Unlocking Trouble: online key duplication a potential security risk
We wanted to try one of these new cyber locksmiths out, and assess any potential risk to people's security. Could we copy someone's keys without them knowing it? Could we enter someone's home using just a cell phone and a credit card?
Weekend anchor Bill Walsh walked through the CBS 58 building, and quickly found a potential \"victim.\" He saw a set of keys sitting on an unattended desk in the sales department. The owner of those keys was not in sight. Knowing the coast was clear, Walsh snapped photos of what looked like keys to a home. It took about 20 seconds to get these photos and leave undetected.
Next, Walsh uploaded the photos to keysduplicated.com. That same day, he received an email saying a key was on it's way.
Jordan Meyer, co-founder of Keys Duplicated, says there are many ways of copying keys without using his website. \"You could use a key mold, or what's called a key gauge, which is about $5 on eBay,\" Meyer said. Meyer said some keys also have a \"cut code\" stamped on them that would allow any locksmith to cut that specific key. Remember the code, you can get that key made.
Meyer says Keys Duplicated also has safeguards in place to make sure someone doesn't just walk by a set of keys and snap pictures. \"We manually review all of the orders,\" Meyer said.
That manual review actually worked on our experiment. Bill Walsh tried to order two keys from Keys Duplicated, and while they sent a copy of one order, the other order was denied.
Here's a transcript of the email Walsh received from Keys Duplicated:
Hi Bill. We cut this key and are ready to mail it to you. But it got flagged as suspicious.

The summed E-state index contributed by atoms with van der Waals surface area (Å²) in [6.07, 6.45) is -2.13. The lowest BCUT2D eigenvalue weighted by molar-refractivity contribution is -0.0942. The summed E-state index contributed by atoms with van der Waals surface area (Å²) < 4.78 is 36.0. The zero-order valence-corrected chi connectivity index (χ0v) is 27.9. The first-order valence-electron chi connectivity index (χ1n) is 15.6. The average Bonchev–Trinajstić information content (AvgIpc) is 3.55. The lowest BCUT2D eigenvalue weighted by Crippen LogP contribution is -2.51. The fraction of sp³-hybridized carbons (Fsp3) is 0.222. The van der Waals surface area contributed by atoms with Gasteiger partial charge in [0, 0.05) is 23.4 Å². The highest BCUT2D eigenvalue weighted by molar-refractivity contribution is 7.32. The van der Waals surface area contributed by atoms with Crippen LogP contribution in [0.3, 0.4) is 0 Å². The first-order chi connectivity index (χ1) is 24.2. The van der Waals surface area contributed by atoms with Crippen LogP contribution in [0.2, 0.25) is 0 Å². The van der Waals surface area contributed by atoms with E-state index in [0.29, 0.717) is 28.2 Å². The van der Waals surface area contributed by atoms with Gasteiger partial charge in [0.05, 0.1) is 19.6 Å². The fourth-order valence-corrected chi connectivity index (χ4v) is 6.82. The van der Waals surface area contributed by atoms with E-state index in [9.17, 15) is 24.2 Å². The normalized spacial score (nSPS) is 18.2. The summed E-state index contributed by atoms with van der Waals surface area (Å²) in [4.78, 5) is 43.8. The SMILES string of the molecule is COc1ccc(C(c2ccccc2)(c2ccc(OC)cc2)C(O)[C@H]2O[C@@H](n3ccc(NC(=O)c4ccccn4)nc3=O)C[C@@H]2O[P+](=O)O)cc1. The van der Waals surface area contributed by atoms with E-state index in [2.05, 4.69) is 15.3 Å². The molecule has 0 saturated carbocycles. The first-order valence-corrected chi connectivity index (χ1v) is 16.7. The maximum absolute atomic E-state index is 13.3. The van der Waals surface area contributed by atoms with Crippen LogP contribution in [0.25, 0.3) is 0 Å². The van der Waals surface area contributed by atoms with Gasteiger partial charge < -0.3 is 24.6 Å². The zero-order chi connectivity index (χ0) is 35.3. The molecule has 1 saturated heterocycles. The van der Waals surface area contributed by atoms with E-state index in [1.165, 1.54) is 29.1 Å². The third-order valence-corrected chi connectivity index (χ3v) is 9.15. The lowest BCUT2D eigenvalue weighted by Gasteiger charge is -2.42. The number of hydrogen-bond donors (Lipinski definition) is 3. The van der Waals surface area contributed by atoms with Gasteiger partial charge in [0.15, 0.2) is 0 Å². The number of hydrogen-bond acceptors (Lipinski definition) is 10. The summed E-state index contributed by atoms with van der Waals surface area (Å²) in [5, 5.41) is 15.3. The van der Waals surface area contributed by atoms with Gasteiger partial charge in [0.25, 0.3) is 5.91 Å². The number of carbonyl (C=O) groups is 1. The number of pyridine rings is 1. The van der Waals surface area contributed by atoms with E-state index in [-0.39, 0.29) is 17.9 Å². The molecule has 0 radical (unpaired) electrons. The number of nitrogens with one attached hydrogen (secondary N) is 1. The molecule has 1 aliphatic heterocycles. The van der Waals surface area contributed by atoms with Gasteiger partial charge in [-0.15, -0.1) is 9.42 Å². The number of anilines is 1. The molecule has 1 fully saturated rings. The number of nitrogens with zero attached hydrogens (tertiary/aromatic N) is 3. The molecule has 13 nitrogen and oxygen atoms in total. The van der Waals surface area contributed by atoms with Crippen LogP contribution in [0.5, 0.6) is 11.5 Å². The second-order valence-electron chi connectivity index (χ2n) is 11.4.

Would you mind emailing me a photo of you holding this key in the palm of your hand? That'll prove to us you have physical access to the key. I'll send the key as soon as I get the email.
Sorry for this hassle. We have to do this sometimes for security.
Would these security measures thwart an auto mechanic, or valet, or a jealous girlfriend/boyfriend, someone with plenty of time to put keys \"in the palm of (their) hand?\" Meyer admits that \"ultimately is doesn't stop someone, but there is that barrier there.\" Along with demanding photos of the front and back of a key, plus requiring a valid non pre-paid credit card for payment, Meyer says there are \"too many hoops\" to jump through for a criminal to want to use his website.
The copy of the key that wasn't flagged took a few days to arrive in Walsh's mailbox. It was time to let the rightful owner of the key in on our experiment. A quick internet search revealed the address of CBS 58 account executive Kyle Stack-- he was a little surprised to learn that we could potentially enter his home without him knowing it, but he gave us his permission to try.
The key Walsh got in the mail was for the security door to Stack's apartment building, and using that copied key, Walsh entered Stack's building easily. Stack was shocked to see it happen \"that was almost better than the way my key works,\" Stack said.
Stack said this demonstration taught him an important lesson-- to treat his keys like he would his social security number or wallet. \"Now I've got them all tucked away,\" Stack said.